Do you remember life before social media? Even though it’s a relatively recent cultural addition, chances are you might not — and therein lies its power. According to this infographic, we’ll spend more time on social media in our lifetime than we will eating and socializing combined. And while the addicting draw of social platforms can streamline coordination, aid communication, and create endless entertainment, it’s good to remember that it takes us completely out of the physical world. In his convicting essay on “distraction sickness” Andrew Sullivan observes “Every hour I spent online was not spent in the physical world. Every minute I was engrossed in a virtual interaction I was not involved in a human encounter.”. For those of us who value creative expression, we’ve got to find that Goldilocks balance between way too much and not enough in order to respond artistically to the real world, while still living in it — technology and all. In response to this dilemma, we asked writer Angella D’Avignon to go “offline” for three days and chronicle her experience. Can she do it? (Hint: she can, and you can too.)

Studies suggest that reducing one’s use of social media and the internet can increase creativity and while I don’t doubt this, I’ve just never tried it. I know that as a full time student, freelancer, and a woman with ADD this manifests in internet rabbit holes, too many tabs, and a completely fried brain at the end of the day. I remember life without the internet having been born in the eighties and I remember life after it, like two parallel dimensions, one involved being outside more and using my hands more and the second was a lot of staring, sitting, and typing.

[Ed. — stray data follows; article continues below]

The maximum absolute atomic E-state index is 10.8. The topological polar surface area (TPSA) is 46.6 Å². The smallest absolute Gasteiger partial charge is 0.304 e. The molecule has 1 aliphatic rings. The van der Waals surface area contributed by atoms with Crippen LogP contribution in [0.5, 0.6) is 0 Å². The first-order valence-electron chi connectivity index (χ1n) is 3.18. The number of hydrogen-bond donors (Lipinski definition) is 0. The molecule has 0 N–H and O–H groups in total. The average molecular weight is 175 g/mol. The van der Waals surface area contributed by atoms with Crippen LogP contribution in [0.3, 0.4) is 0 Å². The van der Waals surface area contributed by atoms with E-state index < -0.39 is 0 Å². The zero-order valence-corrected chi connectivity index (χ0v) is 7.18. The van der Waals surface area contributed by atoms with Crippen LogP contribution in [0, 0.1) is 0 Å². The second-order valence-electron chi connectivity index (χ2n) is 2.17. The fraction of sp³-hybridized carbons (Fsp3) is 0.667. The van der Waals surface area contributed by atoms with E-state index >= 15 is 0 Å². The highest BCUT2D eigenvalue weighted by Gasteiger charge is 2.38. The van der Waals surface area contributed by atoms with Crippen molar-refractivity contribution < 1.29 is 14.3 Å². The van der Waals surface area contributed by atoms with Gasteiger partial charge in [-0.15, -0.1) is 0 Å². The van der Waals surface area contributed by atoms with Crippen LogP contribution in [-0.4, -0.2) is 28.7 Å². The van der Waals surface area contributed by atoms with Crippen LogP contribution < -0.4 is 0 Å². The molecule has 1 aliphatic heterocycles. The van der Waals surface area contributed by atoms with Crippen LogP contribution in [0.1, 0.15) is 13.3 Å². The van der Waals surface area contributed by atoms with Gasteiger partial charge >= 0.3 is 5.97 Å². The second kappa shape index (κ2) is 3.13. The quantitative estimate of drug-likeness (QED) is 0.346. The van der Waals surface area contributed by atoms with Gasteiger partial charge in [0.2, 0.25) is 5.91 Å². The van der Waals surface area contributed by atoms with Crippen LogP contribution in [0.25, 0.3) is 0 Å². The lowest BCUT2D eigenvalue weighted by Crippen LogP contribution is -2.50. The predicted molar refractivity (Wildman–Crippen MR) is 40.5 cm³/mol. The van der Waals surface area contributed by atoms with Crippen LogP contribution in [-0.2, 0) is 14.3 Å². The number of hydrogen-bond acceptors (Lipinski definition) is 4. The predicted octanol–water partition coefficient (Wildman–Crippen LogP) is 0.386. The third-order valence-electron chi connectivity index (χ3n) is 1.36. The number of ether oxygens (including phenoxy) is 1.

In  “Missing Out: In Praise of the Unlived Life”, author Adam Phillips writes that so much of our mental life is focused on what we aren’t doing, what we would rather have, and the people and things that are absent. We live between two lives: the one we have and the one we wish we had and I wonder if the images and text we post to social media are a visualization of the space in between those two lives.

Lake Blanche

Day 1

Today will be a good start to my social media “cleanse” (I’m remiss to call it that) because it’s my day off from school and I have plenty of work to do. It’s a snow day in NYC so Twitter will be 50% people talking about the blizzard, making me feel less FOMO, perfect. I have a FaceTime meeting with my friends Dylan and Kim about my April newsletter about space called Moon News and it feels like hanging out. I sneak onto Twitter for one minute to post an Inspector Gadget photo. I totally cheated. I restart the clock for 72 hours. 2pm!

I’ve only been off social media for about four hours and my head already feel so clear. I’m realizing there’s nothing to do on my phone save for texting and news. I’m conducting a bit of research today and I need a reading list that I know for a fact is linked on someone’s timeline on Facebook — dangit! FB is my least favorite of all the social media sites out there and I check it once a week and feel guilty for having not “participated” in people’s posts but I figure if they need me, they can email me. A quick google search leads me right to the list. That was easy and now I’m not trapped scrolling through Facebook. #blessed.